‘False self-employed’ freelances can have rights
THE COURT of Justice of the European Union has ruled that trade union collective agreements may include provision for workers who are not employed but are, in the Court's phrase, "false self-employed". These agreements may include provisions setting minimum rates. The case will be of particular interest to freelances in Ireland, where the NUJ and other unions have been told by government that they may not even produce lists of rates.
The workers in the case in question are substitutes for orchestra members in the Netherlands. So the ruling appears to cover people who work under the direction of a client at a place and time of the client's choosing, but only sporadically. That would be subbing shifts or photography paid by the day, to you.
Crucially, the ruling has no effect on laws that say when employer and client organisations must negotiate with unions. So its direct effect applies only where they are already willing to negotiate. Collective agreements still must not include the "genuine self-employed", such as writers paid by the word or image-makers by the pixel. That continues to be seen as a "cartel" - as if freelances were liable to manipulate the market as did the 19th-century US railroads.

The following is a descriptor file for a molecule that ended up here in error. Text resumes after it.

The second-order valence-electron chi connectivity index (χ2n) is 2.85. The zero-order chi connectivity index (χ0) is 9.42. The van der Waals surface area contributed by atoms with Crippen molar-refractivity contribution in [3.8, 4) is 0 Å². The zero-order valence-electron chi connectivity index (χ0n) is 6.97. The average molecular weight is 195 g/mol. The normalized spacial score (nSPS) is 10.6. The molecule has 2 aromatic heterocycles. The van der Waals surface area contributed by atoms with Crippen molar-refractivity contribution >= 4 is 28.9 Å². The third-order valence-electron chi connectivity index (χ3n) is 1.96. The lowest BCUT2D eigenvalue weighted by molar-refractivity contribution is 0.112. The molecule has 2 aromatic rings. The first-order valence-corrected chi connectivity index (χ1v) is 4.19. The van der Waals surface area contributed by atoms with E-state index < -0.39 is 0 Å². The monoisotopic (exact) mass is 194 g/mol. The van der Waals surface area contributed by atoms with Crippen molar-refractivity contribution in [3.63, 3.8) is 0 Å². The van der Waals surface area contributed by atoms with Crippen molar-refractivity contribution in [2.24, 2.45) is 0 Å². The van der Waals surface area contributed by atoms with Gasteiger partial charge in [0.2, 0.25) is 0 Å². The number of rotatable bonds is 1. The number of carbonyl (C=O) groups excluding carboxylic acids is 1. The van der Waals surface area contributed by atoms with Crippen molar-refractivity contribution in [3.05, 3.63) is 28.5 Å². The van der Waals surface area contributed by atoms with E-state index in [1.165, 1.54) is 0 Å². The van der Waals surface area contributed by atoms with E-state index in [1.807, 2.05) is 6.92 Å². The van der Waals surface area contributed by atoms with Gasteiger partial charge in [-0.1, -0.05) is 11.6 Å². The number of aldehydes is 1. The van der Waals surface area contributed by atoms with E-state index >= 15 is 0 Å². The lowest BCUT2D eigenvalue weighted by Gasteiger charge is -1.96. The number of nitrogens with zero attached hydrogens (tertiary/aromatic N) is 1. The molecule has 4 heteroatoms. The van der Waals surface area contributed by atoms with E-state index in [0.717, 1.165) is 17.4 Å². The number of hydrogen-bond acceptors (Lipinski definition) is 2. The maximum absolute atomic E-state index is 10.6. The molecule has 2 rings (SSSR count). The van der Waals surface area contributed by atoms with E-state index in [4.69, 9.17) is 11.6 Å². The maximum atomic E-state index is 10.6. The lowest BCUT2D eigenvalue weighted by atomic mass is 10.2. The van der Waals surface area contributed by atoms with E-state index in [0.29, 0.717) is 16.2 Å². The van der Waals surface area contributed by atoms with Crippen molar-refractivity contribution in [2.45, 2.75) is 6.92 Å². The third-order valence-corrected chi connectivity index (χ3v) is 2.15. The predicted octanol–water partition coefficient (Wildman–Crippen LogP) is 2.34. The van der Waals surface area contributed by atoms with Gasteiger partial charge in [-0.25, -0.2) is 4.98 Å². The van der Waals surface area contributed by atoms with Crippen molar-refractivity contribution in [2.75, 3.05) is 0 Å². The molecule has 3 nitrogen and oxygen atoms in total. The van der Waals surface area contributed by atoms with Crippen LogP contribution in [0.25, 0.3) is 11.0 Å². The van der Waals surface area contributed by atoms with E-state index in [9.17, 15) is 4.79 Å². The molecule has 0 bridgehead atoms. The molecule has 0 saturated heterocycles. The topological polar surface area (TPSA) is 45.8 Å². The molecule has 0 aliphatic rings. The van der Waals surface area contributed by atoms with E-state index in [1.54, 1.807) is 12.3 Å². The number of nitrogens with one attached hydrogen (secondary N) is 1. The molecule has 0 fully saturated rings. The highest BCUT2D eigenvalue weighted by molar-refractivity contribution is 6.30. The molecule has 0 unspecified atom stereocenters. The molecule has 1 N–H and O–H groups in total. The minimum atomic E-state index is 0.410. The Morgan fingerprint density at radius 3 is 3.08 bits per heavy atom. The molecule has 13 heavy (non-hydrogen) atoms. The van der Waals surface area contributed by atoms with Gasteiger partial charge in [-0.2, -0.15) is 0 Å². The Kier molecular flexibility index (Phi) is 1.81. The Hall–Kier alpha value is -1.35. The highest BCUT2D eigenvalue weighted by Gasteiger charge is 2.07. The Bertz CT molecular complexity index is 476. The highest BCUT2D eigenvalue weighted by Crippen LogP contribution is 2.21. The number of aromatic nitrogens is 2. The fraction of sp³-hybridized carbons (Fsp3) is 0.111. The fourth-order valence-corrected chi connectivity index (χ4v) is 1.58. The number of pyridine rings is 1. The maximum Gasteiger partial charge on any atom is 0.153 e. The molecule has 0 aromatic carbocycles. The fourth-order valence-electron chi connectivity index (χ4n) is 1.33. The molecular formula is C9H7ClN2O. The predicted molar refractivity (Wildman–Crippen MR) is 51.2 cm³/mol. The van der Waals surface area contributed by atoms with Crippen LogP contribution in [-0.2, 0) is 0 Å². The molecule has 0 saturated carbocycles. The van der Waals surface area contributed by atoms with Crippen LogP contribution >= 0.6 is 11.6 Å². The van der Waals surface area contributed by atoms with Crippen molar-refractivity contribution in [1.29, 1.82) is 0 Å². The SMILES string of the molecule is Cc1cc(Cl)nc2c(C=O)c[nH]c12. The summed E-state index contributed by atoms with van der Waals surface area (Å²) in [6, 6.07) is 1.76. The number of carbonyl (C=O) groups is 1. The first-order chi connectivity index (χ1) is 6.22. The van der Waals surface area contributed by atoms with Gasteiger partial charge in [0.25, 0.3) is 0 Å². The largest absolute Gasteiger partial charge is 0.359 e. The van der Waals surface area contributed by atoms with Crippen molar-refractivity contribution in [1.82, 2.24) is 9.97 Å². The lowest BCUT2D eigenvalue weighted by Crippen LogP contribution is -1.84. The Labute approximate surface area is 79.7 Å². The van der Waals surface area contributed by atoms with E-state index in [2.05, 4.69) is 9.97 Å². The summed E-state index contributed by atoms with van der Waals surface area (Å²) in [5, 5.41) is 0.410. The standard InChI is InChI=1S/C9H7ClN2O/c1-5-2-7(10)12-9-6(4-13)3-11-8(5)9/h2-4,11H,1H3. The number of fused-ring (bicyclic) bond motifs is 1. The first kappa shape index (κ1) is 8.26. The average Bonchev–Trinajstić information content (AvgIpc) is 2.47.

The European Federation of Journalists is talking with the European Commission about possible ways to improve the situation. In Germany, all authors - staff and freelance - are entitled by law to "equitable remuneration" and to negotiate minimum terms agreements, under the 2002 law governing authors' rights contracts (Urhebervertragsrecht). It took until 2010 to reach an agreement with the newspaper publishers and agreement has still not been reached with the magazine publishers. An important effect of the law that it is possible to challenge contracts "offered" to journalists, and the unions frequently get them overturned.
The Irish Congress of Trades Unions has written to their competition authority pointing out that its position has "damaged the exercise of a fundamental human right, namely the right to collective bargaining for many thousands of workers and their unions in Ireland" and requesting an urgent review.